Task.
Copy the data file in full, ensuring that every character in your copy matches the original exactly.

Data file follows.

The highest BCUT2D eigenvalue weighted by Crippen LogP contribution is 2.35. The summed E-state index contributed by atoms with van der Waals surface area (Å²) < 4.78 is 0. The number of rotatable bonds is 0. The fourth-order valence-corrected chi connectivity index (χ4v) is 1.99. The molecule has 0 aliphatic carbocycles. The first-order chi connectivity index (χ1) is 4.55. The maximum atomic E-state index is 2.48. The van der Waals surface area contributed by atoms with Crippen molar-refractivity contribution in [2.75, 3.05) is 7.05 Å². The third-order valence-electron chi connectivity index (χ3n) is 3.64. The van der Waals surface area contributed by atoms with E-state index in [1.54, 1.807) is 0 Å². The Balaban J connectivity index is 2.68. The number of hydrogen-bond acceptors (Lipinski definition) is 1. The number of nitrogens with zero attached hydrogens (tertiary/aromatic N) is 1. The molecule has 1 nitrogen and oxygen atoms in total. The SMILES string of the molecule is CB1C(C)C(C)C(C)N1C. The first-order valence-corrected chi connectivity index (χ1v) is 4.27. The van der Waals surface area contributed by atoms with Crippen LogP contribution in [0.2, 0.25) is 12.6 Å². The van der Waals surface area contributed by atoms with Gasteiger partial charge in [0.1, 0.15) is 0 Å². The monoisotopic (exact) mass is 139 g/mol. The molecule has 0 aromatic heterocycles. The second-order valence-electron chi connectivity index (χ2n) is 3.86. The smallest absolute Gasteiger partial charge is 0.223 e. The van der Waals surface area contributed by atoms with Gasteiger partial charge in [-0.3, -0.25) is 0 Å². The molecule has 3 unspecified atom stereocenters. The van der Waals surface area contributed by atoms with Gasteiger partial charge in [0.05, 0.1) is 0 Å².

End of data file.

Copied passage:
The highest BCUT2D eigenvalue weighted by Crippen LogP contribution is 2.35. The summed E-state index contributed by atoms with van der Waals surface area (Å²) < 4.78 is 0. The number of rotatable bonds is 0. The fourth-order valence-corrected chi connectivity index (χ4v) is 1.99. The molecule has 0 aliphatic carbocycles. The first-order chi connectivity index (χ1) is 4.55. The maximum atomic E-state index is 2.48. The van der Waals surface area contributed by atoms with Crippen molar-refractivity contribution in [2.75, 3.05) is 7.05 Å². The third-order valence-electron chi connectivity index (χ3n) is 3.64. The van der Waals surface area contributed by atoms with E-state index in [1.54, 1.807) is 0 Å². The Balaban J connectivity index is 2.68. The number of hydrogen-bond acceptors (Lipinski definition) is 1. The number of nitrogens with zero attached hydrogens (tertiary/aromatic N) is 1. The molecule has 1 nitrogen and oxygen atoms in total. The SMILES string of the molecule is CB1C(C)C(C)C(C)N1C. The first-order valence-corrected chi connectivity index (χ1v) is 4.27. The van der Waals surface area contributed by atoms with Crippen LogP contribution in [0.2, 0.25) is 12.6 Å². The van der Waals surface area contributed by atoms with Gasteiger partial charge in [0.1, 0.15) is 0 Å². The monoisotopic (exact) mass is 139 g/mol. The molecule has 0 aromatic heterocycles. The second-order valence-electron chi connectivity index (χ2n) is 3.86. The smallest absolute Gasteiger partial charge is 0.223 e. The van der Waals surface area contributed by atoms with Gasteiger partial charge in [-0.3, -0.25) is 0 Å². The molecule has 3 unspecified atom stereocenters. The van der Waals surface area contributed by atoms with Gasteiger partial charge in [0.05, 0.1) is 0 Å².